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  • Sneddon, Chris, Leila Harris, Radoslav Dimitrov, and Uygar Özesmi. “Contested Waters: Conflict, Scale, and Sustainability in Aquatic Socioecological Systems.” Society & Natural Resources: An International Journal 15.8 (2002): 663–675.

    DOI: 10.1080/08941920290069272Save Citation »Export Citation »E-mail Citation »

    This introduction to the special issue provides an overview of how complex social processes contribute to the transformation of aquatic ecosystems and, thereby, contribute to conflicts over water demand. It is an informative overview of the beginning of a conversation linking socioecological systems. Available online for purchase or by subscription.

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  • Turton, Anthony R., Marian J. Patrick, and Frédéric Julien. “Transboundary Water Resources in Southern Africa: Conflict or Cooperation?Development 49.3 (2006): 22–31.

    DOI: 10.1057/palgrave.development.1100269Save Citation »Export Citation »E-mail Citation »

    Turton and colleagues use a hydropolitical context to choose cooperation over conflict when a critical shared resource is at stake. They examine transboundary water management of southern Africa to elucidate this point.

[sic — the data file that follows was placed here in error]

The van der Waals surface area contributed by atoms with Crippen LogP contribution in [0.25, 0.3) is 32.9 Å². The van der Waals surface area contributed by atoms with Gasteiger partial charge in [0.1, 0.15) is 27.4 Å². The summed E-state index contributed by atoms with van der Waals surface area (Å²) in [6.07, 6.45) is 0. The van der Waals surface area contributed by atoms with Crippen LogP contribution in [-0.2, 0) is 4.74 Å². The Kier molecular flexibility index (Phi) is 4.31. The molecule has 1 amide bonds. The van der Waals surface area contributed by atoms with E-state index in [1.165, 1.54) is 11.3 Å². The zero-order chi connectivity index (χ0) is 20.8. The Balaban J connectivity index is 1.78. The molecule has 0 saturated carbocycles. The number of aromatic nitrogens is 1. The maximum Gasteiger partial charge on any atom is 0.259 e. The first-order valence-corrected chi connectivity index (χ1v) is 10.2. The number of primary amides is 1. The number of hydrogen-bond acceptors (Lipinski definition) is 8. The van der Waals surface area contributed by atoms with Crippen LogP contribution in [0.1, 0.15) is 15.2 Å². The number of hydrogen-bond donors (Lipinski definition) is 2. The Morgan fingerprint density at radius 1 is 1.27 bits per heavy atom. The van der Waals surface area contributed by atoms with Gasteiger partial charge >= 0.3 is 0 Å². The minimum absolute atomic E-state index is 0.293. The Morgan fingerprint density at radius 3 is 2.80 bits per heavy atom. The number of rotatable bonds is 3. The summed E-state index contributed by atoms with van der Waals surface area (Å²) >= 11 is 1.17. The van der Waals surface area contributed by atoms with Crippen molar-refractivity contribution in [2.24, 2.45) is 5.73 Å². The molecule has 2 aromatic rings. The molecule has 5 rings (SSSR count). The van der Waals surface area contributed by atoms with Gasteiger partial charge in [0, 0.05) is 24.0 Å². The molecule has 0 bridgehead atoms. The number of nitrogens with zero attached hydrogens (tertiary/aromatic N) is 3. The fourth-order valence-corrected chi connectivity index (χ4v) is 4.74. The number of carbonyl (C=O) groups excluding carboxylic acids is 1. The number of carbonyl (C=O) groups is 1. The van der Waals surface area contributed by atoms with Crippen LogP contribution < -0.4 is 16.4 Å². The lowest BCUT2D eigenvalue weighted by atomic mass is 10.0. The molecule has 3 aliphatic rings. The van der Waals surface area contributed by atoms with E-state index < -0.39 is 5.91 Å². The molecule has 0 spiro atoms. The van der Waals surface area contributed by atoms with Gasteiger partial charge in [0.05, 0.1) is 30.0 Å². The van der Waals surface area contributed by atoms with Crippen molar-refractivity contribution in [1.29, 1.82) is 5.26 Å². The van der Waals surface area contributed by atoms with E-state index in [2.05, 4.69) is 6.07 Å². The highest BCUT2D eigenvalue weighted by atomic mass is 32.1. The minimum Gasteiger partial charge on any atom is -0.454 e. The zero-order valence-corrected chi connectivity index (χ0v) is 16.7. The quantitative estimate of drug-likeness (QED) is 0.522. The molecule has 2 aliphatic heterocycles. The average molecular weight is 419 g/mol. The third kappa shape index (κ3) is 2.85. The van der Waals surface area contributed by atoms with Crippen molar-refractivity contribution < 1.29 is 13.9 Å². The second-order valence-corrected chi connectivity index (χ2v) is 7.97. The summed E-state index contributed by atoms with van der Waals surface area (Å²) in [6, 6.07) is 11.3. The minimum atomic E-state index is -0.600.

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  • Wolf, Aaron T., Shira B. Yoffe, and Mark Giordano. “International Waters: Identifying Basins at Risk.” Water Policy 5.1 (2003): 29–60.

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    Using their comprehensive database of international water basins, the authors assess all reported events of conflict or cooperation over water resources between nations during the fifty years prior to publication. The authors find that most of the parameters employed to indicate water conflict are only weakly limited to disputes.

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Water Scarcity

Drought is an exceedingly complex phenomenon that affects natural resources and human development. It has far-reaching impacts in terms of food and health security and habitat loss. Mechanisms exist to predict and prepare for drought. Smakhtin and Schipper 2008 shows that preventive action is rarely in place or mobilized in a way that staves off the serious impacts of this phenomenon. Rather, research has found that the discourses surrounding drought and water scarcity are often used as a tool to incite fear and to mobilize action to push forward political agendas, as seen in Mehta 2001 in the context of India, Kaika 2003 in the context of Greece, and Nevarez 1996 in the context of North America. To understand the role of discourse in water scarcity, Alatout 2008 usefully describes the history of scarcity and abundance of the hydrogeography of Israel.

Water as Hazard